CN’s rail network offers premium reach into North America’s resource economies and consumer markets, on the flattest available grade through the Rockies.
Whether through direct employment or investments that improve local quality of life, residents of Prince Rupert and its neighbouring communities are invested in the continued growth and success of port operations.
Building on those advantages, the Port of Prince Rupert and its partners have created a track record of excellence in Trade, Community Impact, Safety, and Sustainability.
Measuring Our Success
Our portfolio of terminals handles a variety of cargo, each of which is affected by its own market cycle. Through continued investment in trade infrastructure, the Port of Prince Rupert enables an even greater array of commodities to flow in and out of Canada. This ensures we can remain stable—even grow—year to year.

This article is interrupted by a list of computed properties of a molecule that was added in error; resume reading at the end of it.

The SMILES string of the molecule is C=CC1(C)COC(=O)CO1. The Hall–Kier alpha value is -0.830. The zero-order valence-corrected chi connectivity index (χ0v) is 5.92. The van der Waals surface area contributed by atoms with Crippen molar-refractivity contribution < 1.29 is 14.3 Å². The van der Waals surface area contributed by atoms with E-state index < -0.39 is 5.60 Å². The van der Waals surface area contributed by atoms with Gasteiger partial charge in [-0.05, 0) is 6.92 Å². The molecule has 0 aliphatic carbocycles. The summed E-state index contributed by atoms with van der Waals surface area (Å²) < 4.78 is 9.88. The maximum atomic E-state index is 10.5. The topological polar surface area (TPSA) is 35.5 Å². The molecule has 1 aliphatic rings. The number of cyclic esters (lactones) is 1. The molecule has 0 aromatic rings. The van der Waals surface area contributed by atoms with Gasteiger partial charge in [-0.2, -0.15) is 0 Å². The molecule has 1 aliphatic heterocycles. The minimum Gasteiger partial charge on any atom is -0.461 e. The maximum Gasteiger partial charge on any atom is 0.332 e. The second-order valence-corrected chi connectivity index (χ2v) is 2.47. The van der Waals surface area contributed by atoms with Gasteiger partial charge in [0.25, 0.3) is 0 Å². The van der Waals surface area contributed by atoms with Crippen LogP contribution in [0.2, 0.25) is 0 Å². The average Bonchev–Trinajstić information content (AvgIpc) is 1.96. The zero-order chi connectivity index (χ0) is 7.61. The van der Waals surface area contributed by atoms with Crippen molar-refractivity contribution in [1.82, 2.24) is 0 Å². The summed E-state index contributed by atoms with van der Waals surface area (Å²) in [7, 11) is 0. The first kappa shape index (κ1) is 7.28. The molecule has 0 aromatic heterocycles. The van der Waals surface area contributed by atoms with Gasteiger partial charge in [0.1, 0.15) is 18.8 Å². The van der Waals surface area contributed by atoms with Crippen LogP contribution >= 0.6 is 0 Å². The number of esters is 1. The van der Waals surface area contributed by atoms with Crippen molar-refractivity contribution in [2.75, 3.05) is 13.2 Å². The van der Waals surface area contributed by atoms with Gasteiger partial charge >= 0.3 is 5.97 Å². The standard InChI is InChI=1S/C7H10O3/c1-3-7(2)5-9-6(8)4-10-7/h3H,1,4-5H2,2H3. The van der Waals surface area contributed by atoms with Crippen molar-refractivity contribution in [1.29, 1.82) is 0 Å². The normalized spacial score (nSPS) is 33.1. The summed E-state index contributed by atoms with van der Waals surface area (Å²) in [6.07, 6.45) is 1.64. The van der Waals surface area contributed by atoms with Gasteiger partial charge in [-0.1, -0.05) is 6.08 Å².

Total Volume (tonnes)
Intermodal Volume (TEUs)
Bulk Grain Volume (tonnes)
Coal Volume (tonnes)
Wood Pellet Volume (tonnes)
Total Cruise Passengers
The Port’s growth vision and accompanying strategy ensures the needs of port tenants, future trade opportunities and regional economic development goals are coordinated and balanced. The result is a slate of well-planned, integrated and diversified developments that anchor Prince Rupert’s future as a gateway for trade.
Fairview Phase 2 North – The expansion of Fairview Container Terminal, launched in the first quarter of 2015, was completed in late 2017 and increased the port's annual capacity for containerized cargo to over 1.35 million TEUs. With the addition of three Malaccamax dock gantry cranes, a second vessel berth, and expanded on-dock rail capacity, the Fairview Container Terminal is prepared to meet future demand and capable of handling the largest vessel in the world.